September 2013: Electric Zoo is forced to cancel its final day of shows, following the deaths of two people at the festival.

September 2013: Afrojack tells the New Yorker, "I have no idea what I'm supposed to do with all of this money." He also admits to not really knowing how measures, or "bars," are used in musical timekeeping.

September 2013: Avicii peaks.

October 2013: SFX goes public with an initial price of $13 a share; finishing off the day 8.5 percent below at $11.89, close to the highest the stock will ever reach. An article in the Wall Street Journal has a headline that reads "SFX Stock Flops in IPO Debut."

March 2014: SFX CEO Robert F.X. Sillerman is caught on video giving the middle finger and grabbing his genitals while he gets off a private jet wearing a gold dollar sign necklace and a sideways hat. He later tries to reassure the public that those in the music scene told him, "Fuck yeah, we get it." SFX's stock falls to $6.75, about half of its initial IPO opening of $13.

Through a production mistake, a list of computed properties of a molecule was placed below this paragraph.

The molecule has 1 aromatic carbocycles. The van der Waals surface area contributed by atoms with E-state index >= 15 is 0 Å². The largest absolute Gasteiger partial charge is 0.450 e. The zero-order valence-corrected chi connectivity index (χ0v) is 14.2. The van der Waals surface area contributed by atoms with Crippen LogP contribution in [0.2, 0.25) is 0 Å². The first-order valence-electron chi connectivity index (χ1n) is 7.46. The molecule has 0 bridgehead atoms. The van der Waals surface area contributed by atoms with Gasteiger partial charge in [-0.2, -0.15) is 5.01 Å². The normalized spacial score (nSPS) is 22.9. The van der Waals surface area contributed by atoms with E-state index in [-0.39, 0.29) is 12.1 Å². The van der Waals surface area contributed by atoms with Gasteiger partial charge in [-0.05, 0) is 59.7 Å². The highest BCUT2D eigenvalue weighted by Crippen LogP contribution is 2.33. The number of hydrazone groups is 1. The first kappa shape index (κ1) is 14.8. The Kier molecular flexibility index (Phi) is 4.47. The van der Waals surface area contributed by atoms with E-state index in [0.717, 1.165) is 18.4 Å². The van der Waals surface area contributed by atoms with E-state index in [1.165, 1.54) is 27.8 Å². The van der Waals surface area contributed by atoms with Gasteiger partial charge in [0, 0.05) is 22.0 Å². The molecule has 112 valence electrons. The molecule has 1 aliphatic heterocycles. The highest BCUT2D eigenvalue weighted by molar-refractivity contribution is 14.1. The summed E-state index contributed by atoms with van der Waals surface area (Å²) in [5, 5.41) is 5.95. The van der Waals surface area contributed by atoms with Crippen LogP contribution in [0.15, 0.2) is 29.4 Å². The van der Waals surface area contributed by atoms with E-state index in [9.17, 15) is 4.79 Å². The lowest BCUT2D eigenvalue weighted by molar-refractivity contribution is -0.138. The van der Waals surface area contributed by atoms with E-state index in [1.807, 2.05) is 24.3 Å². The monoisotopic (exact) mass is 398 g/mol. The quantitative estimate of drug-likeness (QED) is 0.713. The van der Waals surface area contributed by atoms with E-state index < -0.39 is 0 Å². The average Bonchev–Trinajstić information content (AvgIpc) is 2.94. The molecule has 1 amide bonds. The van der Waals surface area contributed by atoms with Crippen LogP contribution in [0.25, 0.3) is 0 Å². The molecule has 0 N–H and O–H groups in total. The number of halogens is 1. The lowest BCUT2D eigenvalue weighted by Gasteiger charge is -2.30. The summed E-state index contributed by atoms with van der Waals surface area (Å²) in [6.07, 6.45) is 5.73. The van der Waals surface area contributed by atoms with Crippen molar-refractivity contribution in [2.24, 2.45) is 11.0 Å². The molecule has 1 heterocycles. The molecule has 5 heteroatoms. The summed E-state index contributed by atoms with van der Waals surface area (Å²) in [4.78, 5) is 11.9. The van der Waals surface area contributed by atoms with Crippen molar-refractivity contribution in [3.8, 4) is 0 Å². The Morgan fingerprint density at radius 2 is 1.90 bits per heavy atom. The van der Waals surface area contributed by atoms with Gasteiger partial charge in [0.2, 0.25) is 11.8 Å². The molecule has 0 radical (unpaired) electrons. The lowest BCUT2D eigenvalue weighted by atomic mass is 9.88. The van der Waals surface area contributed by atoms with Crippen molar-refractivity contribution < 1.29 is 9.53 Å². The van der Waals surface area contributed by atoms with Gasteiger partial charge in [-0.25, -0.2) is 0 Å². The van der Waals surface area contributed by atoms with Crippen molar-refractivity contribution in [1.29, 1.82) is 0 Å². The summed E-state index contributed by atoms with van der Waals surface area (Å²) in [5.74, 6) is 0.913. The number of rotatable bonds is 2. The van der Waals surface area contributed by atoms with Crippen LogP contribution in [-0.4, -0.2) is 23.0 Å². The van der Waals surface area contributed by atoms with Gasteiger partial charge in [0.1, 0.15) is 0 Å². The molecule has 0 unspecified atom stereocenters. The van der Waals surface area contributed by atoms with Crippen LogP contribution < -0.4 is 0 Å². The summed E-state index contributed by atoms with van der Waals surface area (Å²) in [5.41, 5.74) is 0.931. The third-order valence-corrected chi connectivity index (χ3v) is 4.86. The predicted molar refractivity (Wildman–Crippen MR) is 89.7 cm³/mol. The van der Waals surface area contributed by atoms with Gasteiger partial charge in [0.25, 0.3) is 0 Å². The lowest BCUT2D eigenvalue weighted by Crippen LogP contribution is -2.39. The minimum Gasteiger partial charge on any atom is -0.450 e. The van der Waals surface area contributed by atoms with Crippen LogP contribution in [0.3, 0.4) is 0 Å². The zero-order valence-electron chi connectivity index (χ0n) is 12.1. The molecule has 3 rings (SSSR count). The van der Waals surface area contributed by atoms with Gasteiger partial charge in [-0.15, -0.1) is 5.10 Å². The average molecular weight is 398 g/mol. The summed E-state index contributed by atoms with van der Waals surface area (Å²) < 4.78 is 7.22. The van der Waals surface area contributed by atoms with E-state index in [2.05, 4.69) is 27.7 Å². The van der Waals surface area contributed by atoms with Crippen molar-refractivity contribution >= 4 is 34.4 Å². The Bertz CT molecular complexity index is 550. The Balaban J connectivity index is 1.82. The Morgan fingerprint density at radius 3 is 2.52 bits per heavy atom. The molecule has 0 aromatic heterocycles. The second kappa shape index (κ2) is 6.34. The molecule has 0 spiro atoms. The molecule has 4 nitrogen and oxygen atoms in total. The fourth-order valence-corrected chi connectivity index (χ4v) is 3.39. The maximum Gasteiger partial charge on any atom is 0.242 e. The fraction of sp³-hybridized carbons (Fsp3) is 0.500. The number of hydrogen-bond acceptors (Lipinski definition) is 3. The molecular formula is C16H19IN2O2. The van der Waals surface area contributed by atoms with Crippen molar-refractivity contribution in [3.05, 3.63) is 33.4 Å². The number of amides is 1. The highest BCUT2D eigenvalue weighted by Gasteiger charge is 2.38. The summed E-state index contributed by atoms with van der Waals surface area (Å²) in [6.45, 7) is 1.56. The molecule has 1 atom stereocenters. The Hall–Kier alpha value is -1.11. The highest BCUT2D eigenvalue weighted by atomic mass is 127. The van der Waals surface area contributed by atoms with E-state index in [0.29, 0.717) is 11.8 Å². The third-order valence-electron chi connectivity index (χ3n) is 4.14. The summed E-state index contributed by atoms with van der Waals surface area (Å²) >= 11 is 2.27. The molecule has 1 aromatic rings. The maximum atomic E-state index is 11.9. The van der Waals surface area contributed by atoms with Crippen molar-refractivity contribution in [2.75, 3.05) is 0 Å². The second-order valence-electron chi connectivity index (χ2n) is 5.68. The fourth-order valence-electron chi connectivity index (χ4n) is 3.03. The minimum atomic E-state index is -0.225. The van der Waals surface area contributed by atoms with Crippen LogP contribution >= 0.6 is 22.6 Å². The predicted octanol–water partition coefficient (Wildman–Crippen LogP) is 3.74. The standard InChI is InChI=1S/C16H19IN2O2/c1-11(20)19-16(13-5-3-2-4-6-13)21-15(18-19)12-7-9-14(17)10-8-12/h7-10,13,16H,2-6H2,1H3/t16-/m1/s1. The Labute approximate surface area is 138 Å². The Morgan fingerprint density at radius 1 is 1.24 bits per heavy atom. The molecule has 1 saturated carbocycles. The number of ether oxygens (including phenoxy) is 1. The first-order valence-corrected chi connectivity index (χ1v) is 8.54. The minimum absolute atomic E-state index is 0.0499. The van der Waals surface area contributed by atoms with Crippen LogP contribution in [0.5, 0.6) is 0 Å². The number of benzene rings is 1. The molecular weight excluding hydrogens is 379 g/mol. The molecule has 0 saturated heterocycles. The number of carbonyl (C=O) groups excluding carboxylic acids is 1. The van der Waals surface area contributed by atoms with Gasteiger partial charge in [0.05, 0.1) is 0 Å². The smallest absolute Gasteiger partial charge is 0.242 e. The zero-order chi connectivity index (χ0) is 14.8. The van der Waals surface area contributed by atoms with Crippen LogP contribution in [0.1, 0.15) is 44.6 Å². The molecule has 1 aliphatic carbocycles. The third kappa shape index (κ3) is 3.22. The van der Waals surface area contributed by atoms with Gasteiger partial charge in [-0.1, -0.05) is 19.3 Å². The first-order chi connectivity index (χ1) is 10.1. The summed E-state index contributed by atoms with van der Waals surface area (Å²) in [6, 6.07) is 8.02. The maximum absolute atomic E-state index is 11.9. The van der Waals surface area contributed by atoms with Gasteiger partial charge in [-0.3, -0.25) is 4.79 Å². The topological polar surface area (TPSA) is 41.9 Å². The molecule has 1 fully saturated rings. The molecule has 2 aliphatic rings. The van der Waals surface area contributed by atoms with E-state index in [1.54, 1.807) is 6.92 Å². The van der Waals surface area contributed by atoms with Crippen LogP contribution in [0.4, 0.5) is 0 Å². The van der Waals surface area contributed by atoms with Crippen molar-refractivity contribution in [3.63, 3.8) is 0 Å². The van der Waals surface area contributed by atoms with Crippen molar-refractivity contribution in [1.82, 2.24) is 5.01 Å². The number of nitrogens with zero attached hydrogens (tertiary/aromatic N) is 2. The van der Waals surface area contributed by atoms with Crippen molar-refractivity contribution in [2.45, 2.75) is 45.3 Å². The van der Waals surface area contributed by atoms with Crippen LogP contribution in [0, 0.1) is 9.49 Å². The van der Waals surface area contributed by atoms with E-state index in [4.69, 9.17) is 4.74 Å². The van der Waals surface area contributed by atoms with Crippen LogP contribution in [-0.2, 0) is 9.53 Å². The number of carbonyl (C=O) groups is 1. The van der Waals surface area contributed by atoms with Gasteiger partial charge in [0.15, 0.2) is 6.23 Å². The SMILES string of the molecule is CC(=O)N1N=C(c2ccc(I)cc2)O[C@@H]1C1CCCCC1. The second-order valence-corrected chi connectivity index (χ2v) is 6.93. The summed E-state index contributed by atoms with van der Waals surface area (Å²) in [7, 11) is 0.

March 2014: The SLS South Beach Hotel is renamed the Avicii Hotel. The hotel now includes an Avicii ice cream truck, pop-up shop with shirts, hats, water bottles, and condoms; plus 3D cut-outs of Avicii inside the elevators, as reported by Thump. A stay in the hotel will cost $800, which includes a swag bag. In other news, Avicii is hospitalized and cancels sets at SLS and Ultra.

March 2014: Avicii is replaced by deadmau5 for a set at Ultra Music Festival. He takes this opportunity to troll Martin Garrix's hit track "Animals," by playing an EDM version of "Old MacDonald Had a Farm."

April 2014: Martin Garrix peaks.

April 2014: Walt Disney Records gets in on the EDM craze by releasing Dconstructed. The relase fesatures Avicii, Armin van Buuren, Axwell & Sebastian Ingrosso, and others remixing music from The Lion King, Frozen, Monsters University, and more films.

May 2014: “Saturday Night Live” broadcasts a parody video called "When Will the Bass Drop?"